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Claude Montana, cult fashion designer of the 80s, is dead


Highlights: Claude Montana, cult fashion designer of the 80s, is dead. The leader of the “Palace generation”, inventor of French power dressing, returned to anonymity at the end of the 1990s. Born Claude Montamat in 1947 in Paris, to a Spanish father and a German mother, he grew up in a bourgeois family of three children. “I feel Wagnerian,” he declares, “My half-Spanish, half-German blood explodes, and this translates into dramatic and haughty forms.”

The leader of the “Palace generation”, inventor of French power dressing, returned to anonymity at the end of the 1990s. He died on February 23, at the age of 76.

At the time, the 1980s, the French Federation of Couture, Ready-to-Wear and Fashion Designers organized with great fanfare the “Fashion Oscars” at the Opera.

A ceremony broadcast on mondovision “with the support of Air France and Printemps, in co-production with TF1.

A gala evening like the Palais Garnier has never known and whose star, the hero, the best among the best, in short, the winner, will have been Claude Montana,” wrote Le Figaro in 1985. That evening, the designer appeared on the arm of Cher, the star of the stars.

He is at the height of his glory.

Officially inaugurated with the election of François Mitterrand in May 1981, the golden eighties ended in November 1989, with the fall of the Berlin Wall.

Meanwhile, on the fashion side, this “money and chic” decade gave birth to fashion victims, the total look, the yuppies, the Palace... and the creators.

A host of star stylists who have made the Cour Carrée of the Louvre the epicenter of global creation thanks to their thunderous fashion shows mixing music and happenings.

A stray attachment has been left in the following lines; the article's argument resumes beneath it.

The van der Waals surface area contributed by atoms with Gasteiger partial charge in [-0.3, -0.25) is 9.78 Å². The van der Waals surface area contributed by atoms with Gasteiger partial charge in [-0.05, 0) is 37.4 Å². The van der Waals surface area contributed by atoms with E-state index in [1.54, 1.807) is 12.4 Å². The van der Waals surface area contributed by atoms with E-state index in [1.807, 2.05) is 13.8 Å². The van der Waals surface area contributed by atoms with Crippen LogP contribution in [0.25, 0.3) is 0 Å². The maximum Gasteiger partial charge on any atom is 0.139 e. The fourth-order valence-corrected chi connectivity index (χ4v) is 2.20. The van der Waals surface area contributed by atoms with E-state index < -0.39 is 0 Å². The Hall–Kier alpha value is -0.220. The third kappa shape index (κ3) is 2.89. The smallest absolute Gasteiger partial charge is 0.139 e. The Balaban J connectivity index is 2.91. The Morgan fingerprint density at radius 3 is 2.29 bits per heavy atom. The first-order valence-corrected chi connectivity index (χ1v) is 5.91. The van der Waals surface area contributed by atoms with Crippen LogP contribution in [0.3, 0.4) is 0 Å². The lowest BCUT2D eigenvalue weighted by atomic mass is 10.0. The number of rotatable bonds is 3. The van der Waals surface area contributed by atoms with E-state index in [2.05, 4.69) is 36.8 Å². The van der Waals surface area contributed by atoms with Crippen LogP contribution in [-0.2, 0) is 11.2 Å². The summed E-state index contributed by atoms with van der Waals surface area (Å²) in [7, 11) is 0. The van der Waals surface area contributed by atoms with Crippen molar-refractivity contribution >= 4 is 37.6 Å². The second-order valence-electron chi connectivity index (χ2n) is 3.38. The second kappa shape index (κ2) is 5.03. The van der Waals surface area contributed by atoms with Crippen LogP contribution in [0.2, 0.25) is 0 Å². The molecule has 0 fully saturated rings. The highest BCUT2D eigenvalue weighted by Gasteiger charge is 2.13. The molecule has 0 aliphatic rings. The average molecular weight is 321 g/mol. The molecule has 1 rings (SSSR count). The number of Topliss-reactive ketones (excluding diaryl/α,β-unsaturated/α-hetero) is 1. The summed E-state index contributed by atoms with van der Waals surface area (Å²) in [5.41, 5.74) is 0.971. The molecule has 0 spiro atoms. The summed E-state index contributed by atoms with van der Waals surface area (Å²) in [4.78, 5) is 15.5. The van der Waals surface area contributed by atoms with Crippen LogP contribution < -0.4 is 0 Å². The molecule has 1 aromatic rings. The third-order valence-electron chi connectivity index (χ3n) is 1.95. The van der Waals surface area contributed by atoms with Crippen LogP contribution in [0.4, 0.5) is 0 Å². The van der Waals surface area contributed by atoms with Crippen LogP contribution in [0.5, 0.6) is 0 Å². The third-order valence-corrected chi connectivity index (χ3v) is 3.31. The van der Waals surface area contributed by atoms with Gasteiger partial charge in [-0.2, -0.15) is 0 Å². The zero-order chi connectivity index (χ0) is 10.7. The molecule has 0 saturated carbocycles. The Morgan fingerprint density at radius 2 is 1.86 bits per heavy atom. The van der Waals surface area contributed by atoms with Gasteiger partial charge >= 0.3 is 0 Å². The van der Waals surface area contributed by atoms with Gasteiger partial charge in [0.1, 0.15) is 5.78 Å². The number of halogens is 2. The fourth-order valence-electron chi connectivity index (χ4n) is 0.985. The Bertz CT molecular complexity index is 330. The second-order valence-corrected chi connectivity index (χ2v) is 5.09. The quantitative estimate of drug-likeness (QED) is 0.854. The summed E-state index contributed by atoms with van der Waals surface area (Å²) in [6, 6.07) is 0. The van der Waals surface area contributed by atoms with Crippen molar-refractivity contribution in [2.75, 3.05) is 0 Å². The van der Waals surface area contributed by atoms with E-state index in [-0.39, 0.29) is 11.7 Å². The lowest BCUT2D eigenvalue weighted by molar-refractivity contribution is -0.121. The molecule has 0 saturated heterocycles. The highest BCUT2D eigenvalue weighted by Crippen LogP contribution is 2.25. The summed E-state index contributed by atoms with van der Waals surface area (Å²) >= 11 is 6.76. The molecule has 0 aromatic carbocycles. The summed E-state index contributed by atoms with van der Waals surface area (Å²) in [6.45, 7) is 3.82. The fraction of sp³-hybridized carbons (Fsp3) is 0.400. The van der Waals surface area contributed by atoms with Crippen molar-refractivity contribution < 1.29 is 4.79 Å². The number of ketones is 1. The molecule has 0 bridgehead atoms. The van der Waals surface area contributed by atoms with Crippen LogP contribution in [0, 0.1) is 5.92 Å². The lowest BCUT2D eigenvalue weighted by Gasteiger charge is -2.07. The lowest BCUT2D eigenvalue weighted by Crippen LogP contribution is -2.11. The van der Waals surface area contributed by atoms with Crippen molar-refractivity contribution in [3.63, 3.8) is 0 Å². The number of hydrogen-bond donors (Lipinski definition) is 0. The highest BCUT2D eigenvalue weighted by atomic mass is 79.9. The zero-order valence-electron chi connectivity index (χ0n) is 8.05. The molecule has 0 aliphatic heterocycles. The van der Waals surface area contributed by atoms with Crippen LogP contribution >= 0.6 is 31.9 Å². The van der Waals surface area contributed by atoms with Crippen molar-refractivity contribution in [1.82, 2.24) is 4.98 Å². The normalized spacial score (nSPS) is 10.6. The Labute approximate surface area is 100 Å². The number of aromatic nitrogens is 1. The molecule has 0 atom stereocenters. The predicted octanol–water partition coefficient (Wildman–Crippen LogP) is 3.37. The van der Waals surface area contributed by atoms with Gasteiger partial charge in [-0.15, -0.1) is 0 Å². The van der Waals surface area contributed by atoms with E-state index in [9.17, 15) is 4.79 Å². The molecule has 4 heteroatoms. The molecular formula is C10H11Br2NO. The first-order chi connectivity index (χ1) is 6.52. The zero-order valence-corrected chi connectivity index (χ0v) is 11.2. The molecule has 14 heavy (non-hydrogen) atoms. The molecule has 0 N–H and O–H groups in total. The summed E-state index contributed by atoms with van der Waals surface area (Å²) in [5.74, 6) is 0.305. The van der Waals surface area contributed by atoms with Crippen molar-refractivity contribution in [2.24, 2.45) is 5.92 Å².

On the catwalk, the girls covered in makeup, their hair fixed with a cloud of Elnett hairspray, play the role of women of power in ensembles with bigger-than-life volumes, super square shoulders, and ultra-constricted waists.

Montana is their leader.

And his shows leave no one indifferent.

The fashion editors, hysterical, compete (literally) for the first ranks (or even the others, in desperation).


Beautiful People

, the short history of contemporary Parisian fashion, journalist Alicia Drake says that “

the New York buyers (there) were sobbing

” with happiness.

There is also the testimony of Irène Silvagni, former editor-in-chief of Vogue Paris: “

I was seized by absolute panic.

When I attended Yves Saint Laurent's shows, I had the impression that he had written me a love letter, there was so much emotion.

Montana was the exact opposite.

Seeing this woman so mean, so sharp... He seemed to hate us.

» However, if Claude Montana, unofficially likes men, he adores women.

When the models arrived for fittings before the shows, when they put on the clothes and when I saw in their eyes that they felt beautiful, confident, it was my great pleasure,

” he says happily.

Born Claude Montamat in 1947 in Paris, to a Spanish father and a German mother, he grew up in a bourgeois family of three children.